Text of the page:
Ethical approval and consent to participate: approval will be obtained from Institutional Review Board (IRB). Written informed consent will be signed by all patients or their first-degree relatives after discussing the study design including the procedure.

A written informed consent will be signed from all patients or their first degree relatives after discussing the study design including the procedure.

  1. C)

    Sample size: a pilot study.

  2. D)

    Study design: prospective randomized controlled clinical trial.

Deteriorating hypoxic patients with fulminant COVID-19 will be divided randomly into two groups:

  • # Control group: patients will receive standard investigations and treatment protocol for COVID-19.

  • # Protocol group: patients with trial of increasing the amount of fetal hemoglobin besides receiving standard protocol.

  1. E)

    Inclusion criteria: admitted COVID-19 patients to the ICU with the following clinical criteria:

    • Hypoxia with respiratory distress

    • Hypoxia (need noninvasive or invasive ventilatory support)

    • Refractory hypoxemia

    • > 50% involvement of the lung parenchyma on chest imaging.

  2. F)

    Exclusion criteria: no exclusion

  3. G)

    Study outcomes

    • The primary outcome of this study will be 30 days or discharge survival of selected patients. This will be defined as survival to hospital discharge or to 30 days if the patient remained in the hospital.

    • Secondary clinical outcomes will include level of hypoxemia before and after intervention, oxygen perfusion parameters, certain medication usage (inotropes, vasoinotropes, and intravenous fluid administration), investigations (rate of CT scanning), ventilator days and length of ICU stay, ICU readmission rates, and cost-effectiveness.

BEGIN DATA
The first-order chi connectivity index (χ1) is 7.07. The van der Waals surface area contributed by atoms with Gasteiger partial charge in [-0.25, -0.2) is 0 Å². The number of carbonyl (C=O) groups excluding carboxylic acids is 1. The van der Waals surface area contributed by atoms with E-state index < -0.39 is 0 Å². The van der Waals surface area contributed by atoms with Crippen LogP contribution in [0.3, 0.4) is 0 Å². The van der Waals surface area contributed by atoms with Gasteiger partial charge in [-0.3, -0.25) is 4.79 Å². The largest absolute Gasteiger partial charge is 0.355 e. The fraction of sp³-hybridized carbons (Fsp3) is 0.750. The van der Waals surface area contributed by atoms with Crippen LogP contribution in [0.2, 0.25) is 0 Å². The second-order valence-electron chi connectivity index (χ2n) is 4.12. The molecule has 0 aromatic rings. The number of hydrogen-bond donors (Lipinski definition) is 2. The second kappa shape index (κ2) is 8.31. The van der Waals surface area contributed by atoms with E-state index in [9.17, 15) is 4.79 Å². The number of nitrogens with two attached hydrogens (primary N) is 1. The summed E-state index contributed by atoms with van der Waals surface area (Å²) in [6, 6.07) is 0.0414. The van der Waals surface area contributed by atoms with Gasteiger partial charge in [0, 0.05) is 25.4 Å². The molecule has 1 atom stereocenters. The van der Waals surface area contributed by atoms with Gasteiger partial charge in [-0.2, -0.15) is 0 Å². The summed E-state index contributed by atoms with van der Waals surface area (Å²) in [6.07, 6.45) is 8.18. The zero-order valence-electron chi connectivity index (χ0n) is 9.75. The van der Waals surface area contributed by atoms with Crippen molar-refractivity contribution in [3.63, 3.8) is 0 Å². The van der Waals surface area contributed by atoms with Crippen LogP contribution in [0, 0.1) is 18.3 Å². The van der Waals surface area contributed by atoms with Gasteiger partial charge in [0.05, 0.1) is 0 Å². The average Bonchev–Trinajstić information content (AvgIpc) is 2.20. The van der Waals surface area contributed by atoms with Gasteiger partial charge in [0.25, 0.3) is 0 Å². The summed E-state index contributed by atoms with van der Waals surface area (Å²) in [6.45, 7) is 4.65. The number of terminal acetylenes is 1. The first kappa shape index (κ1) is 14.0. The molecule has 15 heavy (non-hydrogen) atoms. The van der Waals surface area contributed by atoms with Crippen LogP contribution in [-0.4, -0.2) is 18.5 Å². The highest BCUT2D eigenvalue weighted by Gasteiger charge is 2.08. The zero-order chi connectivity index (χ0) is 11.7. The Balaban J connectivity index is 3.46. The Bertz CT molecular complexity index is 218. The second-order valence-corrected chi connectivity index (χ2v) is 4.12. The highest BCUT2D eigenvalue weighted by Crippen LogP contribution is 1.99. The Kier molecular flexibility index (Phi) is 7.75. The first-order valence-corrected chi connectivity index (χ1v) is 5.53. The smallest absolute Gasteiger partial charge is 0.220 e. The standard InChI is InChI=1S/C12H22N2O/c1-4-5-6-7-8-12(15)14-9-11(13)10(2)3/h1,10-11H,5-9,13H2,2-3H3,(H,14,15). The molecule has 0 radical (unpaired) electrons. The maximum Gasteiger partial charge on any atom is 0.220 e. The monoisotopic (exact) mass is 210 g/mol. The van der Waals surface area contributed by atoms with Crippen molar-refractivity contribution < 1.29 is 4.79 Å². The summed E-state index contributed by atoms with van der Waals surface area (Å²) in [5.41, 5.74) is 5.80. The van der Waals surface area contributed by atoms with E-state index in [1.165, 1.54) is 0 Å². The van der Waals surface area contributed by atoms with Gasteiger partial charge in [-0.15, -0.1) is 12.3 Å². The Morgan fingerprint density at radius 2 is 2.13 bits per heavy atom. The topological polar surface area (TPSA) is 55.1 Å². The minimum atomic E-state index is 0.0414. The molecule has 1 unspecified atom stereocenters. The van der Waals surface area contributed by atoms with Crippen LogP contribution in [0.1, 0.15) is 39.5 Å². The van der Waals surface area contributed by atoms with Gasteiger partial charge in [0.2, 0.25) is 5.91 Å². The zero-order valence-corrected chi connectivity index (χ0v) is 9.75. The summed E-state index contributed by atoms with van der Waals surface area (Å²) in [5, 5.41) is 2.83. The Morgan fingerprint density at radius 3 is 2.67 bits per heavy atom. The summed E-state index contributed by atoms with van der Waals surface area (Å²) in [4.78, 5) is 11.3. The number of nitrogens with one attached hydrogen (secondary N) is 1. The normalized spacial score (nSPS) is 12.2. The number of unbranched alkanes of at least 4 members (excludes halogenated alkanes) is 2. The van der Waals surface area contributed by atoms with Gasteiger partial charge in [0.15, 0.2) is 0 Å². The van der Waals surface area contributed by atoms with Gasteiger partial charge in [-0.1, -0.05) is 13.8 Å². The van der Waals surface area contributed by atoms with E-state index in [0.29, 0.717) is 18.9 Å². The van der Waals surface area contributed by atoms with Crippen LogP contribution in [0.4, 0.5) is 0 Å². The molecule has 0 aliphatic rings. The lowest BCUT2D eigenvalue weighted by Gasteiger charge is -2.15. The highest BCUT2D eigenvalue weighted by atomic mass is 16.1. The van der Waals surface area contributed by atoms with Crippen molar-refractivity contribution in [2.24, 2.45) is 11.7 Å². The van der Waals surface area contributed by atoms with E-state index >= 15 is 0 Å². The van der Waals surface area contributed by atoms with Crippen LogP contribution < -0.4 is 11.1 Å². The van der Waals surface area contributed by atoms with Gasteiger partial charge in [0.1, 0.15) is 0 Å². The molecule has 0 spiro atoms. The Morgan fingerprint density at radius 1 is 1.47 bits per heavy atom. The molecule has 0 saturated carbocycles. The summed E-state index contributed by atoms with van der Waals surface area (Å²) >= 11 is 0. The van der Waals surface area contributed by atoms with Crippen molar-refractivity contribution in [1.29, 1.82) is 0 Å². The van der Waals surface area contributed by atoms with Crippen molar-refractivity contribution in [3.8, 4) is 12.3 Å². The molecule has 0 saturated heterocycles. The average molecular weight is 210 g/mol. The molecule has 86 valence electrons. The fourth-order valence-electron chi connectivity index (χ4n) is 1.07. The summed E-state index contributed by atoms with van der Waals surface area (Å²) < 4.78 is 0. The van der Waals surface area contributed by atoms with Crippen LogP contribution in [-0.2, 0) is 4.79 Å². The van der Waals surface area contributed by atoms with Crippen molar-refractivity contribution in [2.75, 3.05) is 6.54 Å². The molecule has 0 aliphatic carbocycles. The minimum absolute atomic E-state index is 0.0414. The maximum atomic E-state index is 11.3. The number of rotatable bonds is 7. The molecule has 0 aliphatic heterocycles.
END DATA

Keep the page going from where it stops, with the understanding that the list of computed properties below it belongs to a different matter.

This hypothesis concentrates on one and the main dangerous morbidity that occurs in COVID-19 patients which is hypoxia, and we offer a solution by increasing fetal hemoglobin in the critical patients as a trial to impact the course of the disease and minimize the morbidity especially in moderate and sever cases who suffer from desaturation until suppression of the immune dysregulation and avoidance of the impending death. Accordingly, we explicitly recommend involving fetal blood in umbilical cord for transfusion and the use of hydroxyurea in a clinical trial on COVID-19 patients and also all other types of ARDS to determine its efficacy in controlling progression of the disease and increasing survival rate.

Availability of data and materials

Not applicable



Coronavirus disease 2019


Acute respiratory distress syndrome


World Health Organization


Severe acute respiratory syndrome corona virus 2




Global Blood Therapeutics


Hereditary persistence of fetal hemoglobin




Intensive care unit

Hb F:

Fetal hemoglobin

Hb S:

Sickle hemoglobin


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The authors would like to express their sincere gratitude to Dr. Essam Youssef and Dr. Mustafa Waked as they encouraged, guided, and helped us to postulate and to submit this hypothesis.


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MA prepared and wrote the manuscript. AE revised the data and EM wrote, revised, and submitted the manuscript. All authors read and approved the final manuscript.

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Correspondence to Essamedin M. Negm.

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Abdelzaher, M.A., Ibrahim, A.E.S. & Negm, E.M. Increasing fetal hemoglobin as a possible key for improvement of hypoxia and saving last breath in COVID-19 patient: “postulating a hypothesis”. Egypt J Bronchol 15, 33 (2021).

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  • COVID-19
  • Hypoxia
  • Fetal hemoglobin
  • Fetal blood
  • Hydroxyurea